Finally the article settles on the idea that the U.S. must “grasp the necessity of including new regional actors to help achieve what is now beyond the ability of Washington and its allies to do on their own: giving legitimacy and credibility to an Israeli-Palestinian accord.” Obama will have to “go further and close the book on the failed policies of the past.” This of course contradicts the statement about having veto power over regional initiatives, but ignoring that for now, there is little discussed about what the alternates to the reality of the failed policies could be. So many have been offered here and elsewhere, yet the authors seem reluctant to address the various alternate solutions as to their chances of success or not.

If it is beyond the ability of Washington to be successful what are the alternatives? Getting out of Iraq, Afghanistan, and Pakistan, and stopping military and financial support for Israel would certainly change the U.S. policy in the region. Stop threatening Iran indirectly with the “all options” phrase used so often in current political discourse, threats contrary to international law. Or perhaps least likely, the U.S. and its allies – Great Britain and Canada in particular – could step up and announce a credible Israeli-Palestinian accord that recognizes the true nature of the Israeli occupation of Palestinian territory and, combined with military and financial counter-actions, pressure the Israelis into accepting a rational settlement with a functioning contiguous Palestinian territory as a neighbor to a democratic Israel. That alone would settle much of the discord in the region. It is within the realm of the possible; unfortunately maintaining course, maintaining the status quo seems to be the path of least resistance for the U.S. – and unfortunately serves Israeli interests all too well as they slowly take in more and more Palestinian land.

Are they ready to change course? Short answer, no. They have neither the moral courage nor the humanitarian instinct to do so.

– Jim Miles is a Canadian educator and a regular contributor/columnist of opinion pieces and book reviews for The Palestine Chronicle.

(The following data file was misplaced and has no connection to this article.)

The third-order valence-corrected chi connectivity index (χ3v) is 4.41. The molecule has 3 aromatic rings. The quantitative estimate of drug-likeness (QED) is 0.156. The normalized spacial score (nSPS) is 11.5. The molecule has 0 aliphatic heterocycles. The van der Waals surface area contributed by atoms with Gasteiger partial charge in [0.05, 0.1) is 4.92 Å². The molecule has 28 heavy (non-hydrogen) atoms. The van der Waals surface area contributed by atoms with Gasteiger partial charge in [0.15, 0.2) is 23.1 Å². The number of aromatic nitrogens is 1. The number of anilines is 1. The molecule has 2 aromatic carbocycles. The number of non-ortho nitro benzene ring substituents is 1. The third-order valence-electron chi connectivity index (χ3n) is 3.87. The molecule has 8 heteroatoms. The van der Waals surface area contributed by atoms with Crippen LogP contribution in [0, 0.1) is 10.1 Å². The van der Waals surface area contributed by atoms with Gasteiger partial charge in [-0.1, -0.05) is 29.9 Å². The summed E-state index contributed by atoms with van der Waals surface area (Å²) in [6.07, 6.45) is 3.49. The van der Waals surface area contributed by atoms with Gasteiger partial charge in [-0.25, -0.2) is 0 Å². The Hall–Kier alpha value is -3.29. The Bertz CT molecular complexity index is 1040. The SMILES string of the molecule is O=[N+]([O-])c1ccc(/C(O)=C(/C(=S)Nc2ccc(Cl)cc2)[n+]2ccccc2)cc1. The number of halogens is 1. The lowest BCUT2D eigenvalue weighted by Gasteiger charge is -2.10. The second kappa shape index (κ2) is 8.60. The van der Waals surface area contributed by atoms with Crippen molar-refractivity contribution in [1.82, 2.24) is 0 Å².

November 13, 2010 Posted by | Ethnic Cleansing, Racism, Zionism, Progressive Hypocrite, Wars for Israel | Comments Off on Foreign Affairs – Remaking the Middle East

Netanyahu assumes command in Washington

By Paul Woodward | War in Context | November 13, 2010

After winning the US midterm elections, Israel’s prime minister Benjamin Netanyahu hardly needs to worry about holding his own coalition government together. The fact that he so transparently now has Washington in his pocket should duly impress anyone who might have doubted America’s willingness to tolerate its increasingly servile relationship with Israel.

Even so, after the announcement that 1,345 new housing units will be built for Jewish occupants in Israeli-occupied East Jerusalem, President Obama’s reaction — to suggest that this move is “unhelpful” during peace negotiations — set off alarm bells. The White House was swift to assure those concerned, that the administration is not stepping out of line.

On a conference call with American Jewish leaders today, a White House official said the administration hadn’t sought a confrontation with the Israelis over a new construction announcement.

President Barack Obama answered a question at a press conference on the subject straightforwardly but hadn’t specifically planned to make a statement criticizing new Israeli building, National Security Council official Dan Shapiro said on the call, according to a participant.

Perhaps the press can avoid causing Obama any further embarrassment by henceforth not asking questions on such sensitive topics.

Still, this administration remains an object of mistrust and so when Netanyahu met his leading representative in Washington a few days ago, Eric Cantor, the congressman and likely GOP majority leader assured his prime minister that the Republican party will now be able impose the required discipline.

Eric stressed that the new Republican majority will serve as a check on the Administration and what has been, up until this point, one party rule in Washington. He made clear that the Republican majority understands the special relationship between Israel and the United States, and that the security of each nation is reliant upon the other.

Unfortunately, a few Americans might be perplexed by this claim that the security of the United States is dependent on the security of Israel. Cantor believes “most Americans understand that Israel’s security is synonymous with America’s security.”

Mutual dependence and the security of these two nations being synonymous are not quite the same thing.